I must say, Bill Withers sure had it right. We all really do need somebody to lean on. University can be tough, and I cannot stress enough how important it is to make friends in your first year, as it will make all the difference.
So yes, friends are great to have a laugh or share a few coffees with, but they are even better to have around if you need some advice or help when it comes to the academic side of things (unfortunately, it can never be just one big social). With how fast paced everything can be, you will want that one classmate to send you the lecture notes you may have missed or to go over an assignment’s guidelines with. When you make those connections in the classroom, you will actually look forward to going to class. You will have acquired some sense of security in the unfamiliarity of it all because you know that there is someone you can relate to. There is someone else that gets it.
However, if you find that you cannot make a friend in class – because it can happen and is totally fine when it does – try a different approach to meeting new people, such as joining a club or two. Sure, there is the obvious benefit of expanding your social circle when it comes to joining a student society, but what is also important to note is that with clubs, the opportunity to acquire new skills and broaden your knowledge of certain topics is also if not more beneficial, as these things are surely advantageous when it comes to future employability.
Employers want to see that you have had positions of responsibility, and as a member of any student association, whether it be your university’s student council or rugby team, you can definitely use your experience to show that you have communication, organization, and team building skills. If you take this step to join a club in first year, not only will you become more comfortable in your new school environment, but you will also be more inclined to join other student organizations as you move further along in your postsecondary studies.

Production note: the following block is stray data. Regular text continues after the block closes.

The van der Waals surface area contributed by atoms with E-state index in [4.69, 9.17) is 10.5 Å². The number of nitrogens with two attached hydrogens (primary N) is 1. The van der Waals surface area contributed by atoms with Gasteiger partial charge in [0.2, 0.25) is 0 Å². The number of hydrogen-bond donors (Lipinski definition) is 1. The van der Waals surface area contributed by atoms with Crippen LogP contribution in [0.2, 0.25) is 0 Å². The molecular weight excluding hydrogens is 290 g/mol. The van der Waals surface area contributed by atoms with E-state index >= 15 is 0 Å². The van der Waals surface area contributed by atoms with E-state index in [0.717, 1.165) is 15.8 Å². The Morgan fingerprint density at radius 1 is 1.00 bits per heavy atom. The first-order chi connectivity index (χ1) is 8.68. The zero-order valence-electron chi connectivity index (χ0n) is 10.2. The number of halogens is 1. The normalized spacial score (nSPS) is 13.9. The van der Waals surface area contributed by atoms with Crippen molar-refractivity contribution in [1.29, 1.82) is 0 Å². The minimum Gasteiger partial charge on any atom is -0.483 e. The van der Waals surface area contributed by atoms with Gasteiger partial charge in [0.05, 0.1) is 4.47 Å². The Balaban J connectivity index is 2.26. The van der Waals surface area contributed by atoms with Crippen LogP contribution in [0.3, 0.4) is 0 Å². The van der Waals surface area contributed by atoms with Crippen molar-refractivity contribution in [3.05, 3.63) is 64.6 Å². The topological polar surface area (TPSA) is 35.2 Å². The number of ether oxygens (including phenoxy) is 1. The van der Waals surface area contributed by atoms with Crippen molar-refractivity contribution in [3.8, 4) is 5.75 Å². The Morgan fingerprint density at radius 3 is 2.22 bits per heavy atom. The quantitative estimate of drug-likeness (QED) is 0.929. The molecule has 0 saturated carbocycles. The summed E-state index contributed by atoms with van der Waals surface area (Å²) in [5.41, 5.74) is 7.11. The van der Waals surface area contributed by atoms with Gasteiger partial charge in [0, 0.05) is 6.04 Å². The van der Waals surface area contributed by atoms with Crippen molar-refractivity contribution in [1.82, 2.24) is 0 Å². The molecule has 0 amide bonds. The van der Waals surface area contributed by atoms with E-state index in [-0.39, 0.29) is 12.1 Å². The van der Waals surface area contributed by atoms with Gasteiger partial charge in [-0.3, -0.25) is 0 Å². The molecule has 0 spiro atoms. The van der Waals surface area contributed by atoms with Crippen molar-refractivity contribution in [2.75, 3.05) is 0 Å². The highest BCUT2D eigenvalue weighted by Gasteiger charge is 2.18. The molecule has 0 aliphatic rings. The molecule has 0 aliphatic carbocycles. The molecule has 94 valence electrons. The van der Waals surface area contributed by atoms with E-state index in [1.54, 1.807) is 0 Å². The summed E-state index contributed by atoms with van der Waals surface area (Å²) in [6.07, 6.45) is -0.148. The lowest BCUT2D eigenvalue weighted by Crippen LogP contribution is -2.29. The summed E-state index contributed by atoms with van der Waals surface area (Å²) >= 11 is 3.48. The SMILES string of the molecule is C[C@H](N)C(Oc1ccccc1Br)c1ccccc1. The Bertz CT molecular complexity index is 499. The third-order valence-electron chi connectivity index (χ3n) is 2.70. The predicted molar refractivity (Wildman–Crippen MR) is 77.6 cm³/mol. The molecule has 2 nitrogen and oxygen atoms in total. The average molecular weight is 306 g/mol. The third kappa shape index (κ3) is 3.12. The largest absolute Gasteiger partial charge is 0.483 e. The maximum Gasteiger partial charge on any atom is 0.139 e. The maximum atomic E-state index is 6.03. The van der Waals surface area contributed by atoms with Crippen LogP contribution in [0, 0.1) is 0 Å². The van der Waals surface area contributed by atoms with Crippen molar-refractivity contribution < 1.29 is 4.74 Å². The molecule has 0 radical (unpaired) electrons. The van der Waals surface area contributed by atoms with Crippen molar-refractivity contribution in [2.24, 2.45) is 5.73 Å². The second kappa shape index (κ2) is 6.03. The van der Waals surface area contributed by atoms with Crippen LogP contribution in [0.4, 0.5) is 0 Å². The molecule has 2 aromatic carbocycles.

With all that being said, I am almost certain that one final question is lingering in your mind: How do I make the first move? Well my fellow peers, the answer is quite simple. Just do it. You need to be okay with being uncomfortable. You need to put yourself out there.
I must admit, when I started university, I was not as outgoing and sure of myself as I am today. There are students that are extremely reserved and I understand that. But now is not the time to be afraid. Now is the time to seize each and every opportunity you have. Now is the time to grow and to learn who you are and who you want to be.
So when you walk into your first day of classes, remember this: Everyone is in the same boat as you, so put on a lifejacket and prepare to set sail. University might be difficult, stressful, and sometimes just downright awful, but it is sure to be one heck of an adventure.
Sabrina Atzori graduated from Glendon, York University’s bilingual college with an Honours BA in English before entering the Professional Writing and Communications program this year. She is passionate about writing, editing, and communications, and is looking forward to strengthening these areas during her time as a part-time post-grad student at Humber. When Sabrina is not ins school, she is working part-time as a sports monitor, binge-watching videos of adorable animals online, watching or reading anything thriller/mystery related, and adding to her collection of body art.